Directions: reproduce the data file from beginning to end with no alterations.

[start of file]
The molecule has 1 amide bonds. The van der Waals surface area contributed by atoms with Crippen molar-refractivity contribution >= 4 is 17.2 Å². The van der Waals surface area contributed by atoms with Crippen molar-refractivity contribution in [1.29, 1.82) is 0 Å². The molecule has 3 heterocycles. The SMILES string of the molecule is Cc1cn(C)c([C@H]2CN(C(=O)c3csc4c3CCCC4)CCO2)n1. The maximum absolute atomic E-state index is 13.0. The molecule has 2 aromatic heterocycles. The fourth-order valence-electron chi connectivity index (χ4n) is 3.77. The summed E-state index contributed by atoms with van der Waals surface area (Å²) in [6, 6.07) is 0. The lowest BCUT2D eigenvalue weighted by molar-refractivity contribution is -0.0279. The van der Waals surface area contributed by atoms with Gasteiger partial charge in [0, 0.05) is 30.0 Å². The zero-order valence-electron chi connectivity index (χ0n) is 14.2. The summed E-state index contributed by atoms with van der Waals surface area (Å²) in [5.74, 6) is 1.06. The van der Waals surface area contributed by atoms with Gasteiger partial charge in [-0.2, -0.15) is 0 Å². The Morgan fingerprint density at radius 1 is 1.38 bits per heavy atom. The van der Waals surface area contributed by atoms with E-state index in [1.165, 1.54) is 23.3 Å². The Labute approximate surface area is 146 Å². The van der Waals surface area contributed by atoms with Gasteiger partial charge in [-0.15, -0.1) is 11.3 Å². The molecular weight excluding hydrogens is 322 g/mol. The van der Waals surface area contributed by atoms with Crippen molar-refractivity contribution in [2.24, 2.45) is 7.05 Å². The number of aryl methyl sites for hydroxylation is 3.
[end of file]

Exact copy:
The molecule has 1 amide bonds. The van der Waals surface area contributed by atoms with Crippen molar-refractivity contribution >= 4 is 17.2 Å². The van der Waals surface area contributed by atoms with Crippen molar-refractivity contribution in [1.29, 1.82) is 0 Å². The molecule has 3 heterocycles. The SMILES string of the molecule is Cc1cn(C)c([C@H]2CN(C(=O)c3csc4c3CCCC4)CCO2)n1. The maximum absolute atomic E-state index is 13.0. The molecule has 2 aromatic heterocycles. The fourth-order valence-electron chi connectivity index (χ4n) is 3.77. The summed E-state index contributed by atoms with van der Waals surface area (Å²) in [6, 6.07) is 0. The lowest BCUT2D eigenvalue weighted by molar-refractivity contribution is -0.0279. The van der Waals surface area contributed by atoms with Gasteiger partial charge in [0, 0.05) is 30.0 Å². The zero-order valence-electron chi connectivity index (χ0n) is 14.2. The summed E-state index contributed by atoms with van der Waals surface area (Å²) in [5.74, 6) is 1.06. The van der Waals surface area contributed by atoms with Gasteiger partial charge in [-0.2, -0.15) is 0 Å². The Morgan fingerprint density at radius 1 is 1.38 bits per heavy atom. The van der Waals surface area contributed by atoms with E-state index in [1.165, 1.54) is 23.3 Å². The Labute approximate surface area is 146 Å². The van der Waals surface area contributed by atoms with Gasteiger partial charge in [-0.15, -0.1) is 11.3 Å². The molecular weight excluding hydrogens is 322 g/mol. The van der Waals surface area contributed by atoms with Crippen molar-refractivity contribution in [2.24, 2.45) is 7.05 Å². The number of aryl methyl sites for hydroxylation is 3.